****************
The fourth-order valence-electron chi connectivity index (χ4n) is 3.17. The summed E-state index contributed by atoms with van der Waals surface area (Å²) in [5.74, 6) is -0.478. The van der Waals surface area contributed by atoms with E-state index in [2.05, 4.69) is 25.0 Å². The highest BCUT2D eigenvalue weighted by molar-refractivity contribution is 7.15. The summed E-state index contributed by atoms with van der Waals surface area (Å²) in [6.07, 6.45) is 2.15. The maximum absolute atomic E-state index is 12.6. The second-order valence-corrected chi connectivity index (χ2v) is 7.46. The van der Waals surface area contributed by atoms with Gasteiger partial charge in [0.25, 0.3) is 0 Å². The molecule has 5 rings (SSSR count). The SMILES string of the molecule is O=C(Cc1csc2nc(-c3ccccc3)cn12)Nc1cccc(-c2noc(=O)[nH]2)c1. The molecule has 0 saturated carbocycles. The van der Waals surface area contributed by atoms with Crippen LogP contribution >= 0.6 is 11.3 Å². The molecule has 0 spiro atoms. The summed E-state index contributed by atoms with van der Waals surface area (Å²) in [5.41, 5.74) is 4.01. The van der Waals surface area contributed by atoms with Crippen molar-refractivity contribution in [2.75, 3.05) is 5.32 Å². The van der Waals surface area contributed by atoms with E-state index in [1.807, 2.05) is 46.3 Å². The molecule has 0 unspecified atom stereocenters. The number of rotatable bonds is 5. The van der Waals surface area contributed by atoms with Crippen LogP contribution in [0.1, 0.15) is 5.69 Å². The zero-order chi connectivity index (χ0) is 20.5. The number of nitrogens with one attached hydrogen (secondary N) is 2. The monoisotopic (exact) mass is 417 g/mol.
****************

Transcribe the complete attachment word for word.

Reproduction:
The fourth-order valence-electron chi connectivity index (χ4n) is 3.17. The summed E-state index contributed by atoms with van der Waals surface area (Å²) in [5.74, 6) is -0.478. The van der Waals surface area contributed by atoms with E-state index in [2.05, 4.69) is 25.0 Å². The highest BCUT2D eigenvalue weighted by molar-refractivity contribution is 7.15. The summed E-state index contributed by atoms with van der Waals surface area (Å²) in [6.07, 6.45) is 2.15. The maximum absolute atomic E-state index is 12.6. The second-order valence-corrected chi connectivity index (χ2v) is 7.46. The van der Waals surface area contributed by atoms with Gasteiger partial charge in [0.25, 0.3) is 0 Å². The molecule has 5 rings (SSSR count). The SMILES string of the molecule is O=C(Cc1csc2nc(-c3ccccc3)cn12)Nc1cccc(-c2noc(=O)[nH]2)c1. The molecule has 0 saturated carbocycles. The van der Waals surface area contributed by atoms with Crippen LogP contribution >= 0.6 is 11.3 Å². The molecule has 0 spiro atoms. The summed E-state index contributed by atoms with van der Waals surface area (Å²) in [5.41, 5.74) is 4.01. The van der Waals surface area contributed by atoms with Crippen molar-refractivity contribution in [2.75, 3.05) is 5.32 Å². The van der Waals surface area contributed by atoms with E-state index in [1.807, 2.05) is 46.3 Å². The molecule has 0 unspecified atom stereocenters. The number of rotatable bonds is 5. The van der Waals surface area contributed by atoms with Crippen LogP contribution in [0.1, 0.15) is 5.69 Å². The zero-order chi connectivity index (χ0) is 20.5. The number of nitrogens with one attached hydrogen (secondary N) is 2. The monoisotopic (exact) mass is 417 g/mol.